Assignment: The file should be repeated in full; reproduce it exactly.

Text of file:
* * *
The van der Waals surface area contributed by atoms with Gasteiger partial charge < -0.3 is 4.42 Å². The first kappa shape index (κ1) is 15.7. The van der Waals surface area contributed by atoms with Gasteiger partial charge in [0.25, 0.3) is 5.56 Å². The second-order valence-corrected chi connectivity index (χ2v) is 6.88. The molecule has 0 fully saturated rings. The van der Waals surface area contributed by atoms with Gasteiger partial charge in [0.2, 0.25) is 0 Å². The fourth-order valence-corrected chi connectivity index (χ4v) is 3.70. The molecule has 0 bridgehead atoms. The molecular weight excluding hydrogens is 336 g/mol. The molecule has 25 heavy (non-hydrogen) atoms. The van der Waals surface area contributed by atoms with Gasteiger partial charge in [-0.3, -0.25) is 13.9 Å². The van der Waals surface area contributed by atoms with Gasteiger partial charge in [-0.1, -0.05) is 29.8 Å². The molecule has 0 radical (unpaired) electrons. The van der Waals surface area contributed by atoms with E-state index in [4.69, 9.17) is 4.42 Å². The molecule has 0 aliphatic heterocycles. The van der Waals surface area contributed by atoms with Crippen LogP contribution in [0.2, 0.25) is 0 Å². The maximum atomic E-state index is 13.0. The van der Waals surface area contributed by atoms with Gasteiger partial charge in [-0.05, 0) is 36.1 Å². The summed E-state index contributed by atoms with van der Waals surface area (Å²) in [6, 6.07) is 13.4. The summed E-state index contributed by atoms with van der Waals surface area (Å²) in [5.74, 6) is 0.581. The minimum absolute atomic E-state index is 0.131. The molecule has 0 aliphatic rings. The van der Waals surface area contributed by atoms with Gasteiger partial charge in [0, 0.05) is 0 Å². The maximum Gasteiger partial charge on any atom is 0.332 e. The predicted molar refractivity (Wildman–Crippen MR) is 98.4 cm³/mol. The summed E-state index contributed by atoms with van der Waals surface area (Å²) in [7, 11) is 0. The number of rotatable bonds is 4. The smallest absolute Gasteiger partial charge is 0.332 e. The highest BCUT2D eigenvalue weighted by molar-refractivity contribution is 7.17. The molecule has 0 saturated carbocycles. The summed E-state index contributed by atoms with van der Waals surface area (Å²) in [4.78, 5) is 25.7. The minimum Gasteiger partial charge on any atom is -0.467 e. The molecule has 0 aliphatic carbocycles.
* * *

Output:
The van der Waals surface area contributed by atoms with Gasteiger partial charge < -0.3 is 4.42 Å². The first kappa shape index (κ1) is 15.7. The van der Waals surface area contributed by atoms with Gasteiger partial charge in [0.25, 0.3) is 5.56 Å². The second-order valence-corrected chi connectivity index (χ2v) is 6.88. The molecule has 0 fully saturated rings. The van der Waals surface area contributed by atoms with Gasteiger partial charge in [0.2, 0.25) is 0 Å². The fourth-order valence-corrected chi connectivity index (χ4v) is 3.70. The molecule has 0 bridgehead atoms. The molecular weight excluding hydrogens is 336 g/mol. The molecule has 25 heavy (non-hydrogen) atoms. The van der Waals surface area contributed by atoms with Gasteiger partial charge in [-0.3, -0.25) is 13.9 Å². The van der Waals surface area contributed by atoms with Gasteiger partial charge in [-0.1, -0.05) is 29.8 Å². The molecule has 0 radical (unpaired) electrons. The van der Waals surface area contributed by atoms with E-state index in [4.69, 9.17) is 4.42 Å². The molecule has 0 aliphatic heterocycles. The van der Waals surface area contributed by atoms with Crippen LogP contribution in [0.2, 0.25) is 0 Å². The maximum atomic E-state index is 13.0. The van der Waals surface area contributed by atoms with Gasteiger partial charge in [-0.05, 0) is 36.1 Å². The summed E-state index contributed by atoms with van der Waals surface area (Å²) in [6, 6.07) is 13.4. The summed E-state index contributed by atoms with van der Waals surface area (Å²) in [5.74, 6) is 0.581. The minimum absolute atomic E-state index is 0.131. The molecule has 0 aliphatic rings. The van der Waals surface area contributed by atoms with Gasteiger partial charge in [0, 0.05) is 0 Å². The maximum Gasteiger partial charge on any atom is 0.332 e. The predicted molar refractivity (Wildman–Crippen MR) is 98.4 cm³/mol. The summed E-state index contributed by atoms with van der Waals surface area (Å²) in [7, 11) is 0. The number of rotatable bonds is 4. The smallest absolute Gasteiger partial charge is 0.332 e. The highest BCUT2D eigenvalue weighted by molar-refractivity contribution is 7.17. The molecule has 0 saturated carbocycles. The summed E-state index contributed by atoms with van der Waals surface area (Å²) in [4.78, 5) is 25.7. The minimum Gasteiger partial charge on any atom is -0.467 e. The molecule has 0 aliphatic carbocycles.